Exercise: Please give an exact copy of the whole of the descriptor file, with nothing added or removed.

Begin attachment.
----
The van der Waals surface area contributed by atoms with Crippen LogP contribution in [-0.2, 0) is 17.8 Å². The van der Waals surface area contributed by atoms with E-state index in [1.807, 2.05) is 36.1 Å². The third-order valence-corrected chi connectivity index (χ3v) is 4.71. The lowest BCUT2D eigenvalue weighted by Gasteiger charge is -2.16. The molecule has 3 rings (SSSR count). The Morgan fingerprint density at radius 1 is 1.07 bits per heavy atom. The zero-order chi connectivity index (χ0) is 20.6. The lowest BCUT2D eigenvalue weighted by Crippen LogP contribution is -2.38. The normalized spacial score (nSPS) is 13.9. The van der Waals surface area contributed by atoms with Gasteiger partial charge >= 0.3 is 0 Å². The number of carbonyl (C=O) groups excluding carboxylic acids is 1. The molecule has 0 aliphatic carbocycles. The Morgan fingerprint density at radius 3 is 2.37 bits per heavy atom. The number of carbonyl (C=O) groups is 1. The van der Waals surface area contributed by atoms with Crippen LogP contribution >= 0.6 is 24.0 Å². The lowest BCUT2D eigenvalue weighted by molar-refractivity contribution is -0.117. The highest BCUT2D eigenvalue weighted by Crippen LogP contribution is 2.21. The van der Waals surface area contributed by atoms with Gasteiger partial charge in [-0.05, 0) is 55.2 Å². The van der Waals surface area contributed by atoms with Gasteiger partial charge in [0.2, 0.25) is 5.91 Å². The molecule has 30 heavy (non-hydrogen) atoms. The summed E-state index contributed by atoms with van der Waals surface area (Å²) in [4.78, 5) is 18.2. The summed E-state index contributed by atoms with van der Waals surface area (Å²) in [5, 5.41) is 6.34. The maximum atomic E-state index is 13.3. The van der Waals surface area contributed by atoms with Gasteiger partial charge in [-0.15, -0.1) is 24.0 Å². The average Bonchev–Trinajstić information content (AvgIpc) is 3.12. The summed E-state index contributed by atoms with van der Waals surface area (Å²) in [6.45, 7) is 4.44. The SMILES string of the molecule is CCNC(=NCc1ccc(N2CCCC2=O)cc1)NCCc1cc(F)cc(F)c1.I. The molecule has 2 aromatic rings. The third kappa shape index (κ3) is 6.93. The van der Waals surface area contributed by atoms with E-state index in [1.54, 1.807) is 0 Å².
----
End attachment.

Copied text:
The van der Waals surface area contributed by atoms with Crippen LogP contribution in [-0.2, 0) is 17.8 Å². The van der Waals surface area contributed by atoms with E-state index in [1.807, 2.05) is 36.1 Å². The third-order valence-corrected chi connectivity index (χ3v) is 4.71. The lowest BCUT2D eigenvalue weighted by Gasteiger charge is -2.16. The molecule has 3 rings (SSSR count). The Morgan fingerprint density at radius 1 is 1.07 bits per heavy atom. The zero-order chi connectivity index (χ0) is 20.6. The lowest BCUT2D eigenvalue weighted by Crippen LogP contribution is -2.38. The normalized spacial score (nSPS) is 13.9. The van der Waals surface area contributed by atoms with Gasteiger partial charge >= 0.3 is 0 Å². The number of carbonyl (C=O) groups excluding carboxylic acids is 1. The molecule has 0 aliphatic carbocycles. The Morgan fingerprint density at radius 3 is 2.37 bits per heavy atom. The number of carbonyl (C=O) groups is 1. The van der Waals surface area contributed by atoms with Crippen LogP contribution >= 0.6 is 24.0 Å². The lowest BCUT2D eigenvalue weighted by molar-refractivity contribution is -0.117. The highest BCUT2D eigenvalue weighted by Crippen LogP contribution is 2.21. The van der Waals surface area contributed by atoms with Gasteiger partial charge in [-0.05, 0) is 55.2 Å². The van der Waals surface area contributed by atoms with Gasteiger partial charge in [0.2, 0.25) is 5.91 Å². The molecule has 30 heavy (non-hydrogen) atoms. The summed E-state index contributed by atoms with van der Waals surface area (Å²) in [4.78, 5) is 18.2. The summed E-state index contributed by atoms with van der Waals surface area (Å²) in [5, 5.41) is 6.34. The maximum atomic E-state index is 13.3. The van der Waals surface area contributed by atoms with Gasteiger partial charge in [-0.15, -0.1) is 24.0 Å². The average Bonchev–Trinajstić information content (AvgIpc) is 3.12. The summed E-state index contributed by atoms with van der Waals surface area (Å²) in [6.45, 7) is 4.44. The SMILES string of the molecule is CCNC(=NCc1ccc(N2CCCC2=O)cc1)NCCc1cc(F)cc(F)c1.I. The molecule has 2 aromatic rings. The third kappa shape index (κ3) is 6.93. The van der Waals surface area contributed by atoms with E-state index in [1.54, 1.807) is 0 Å².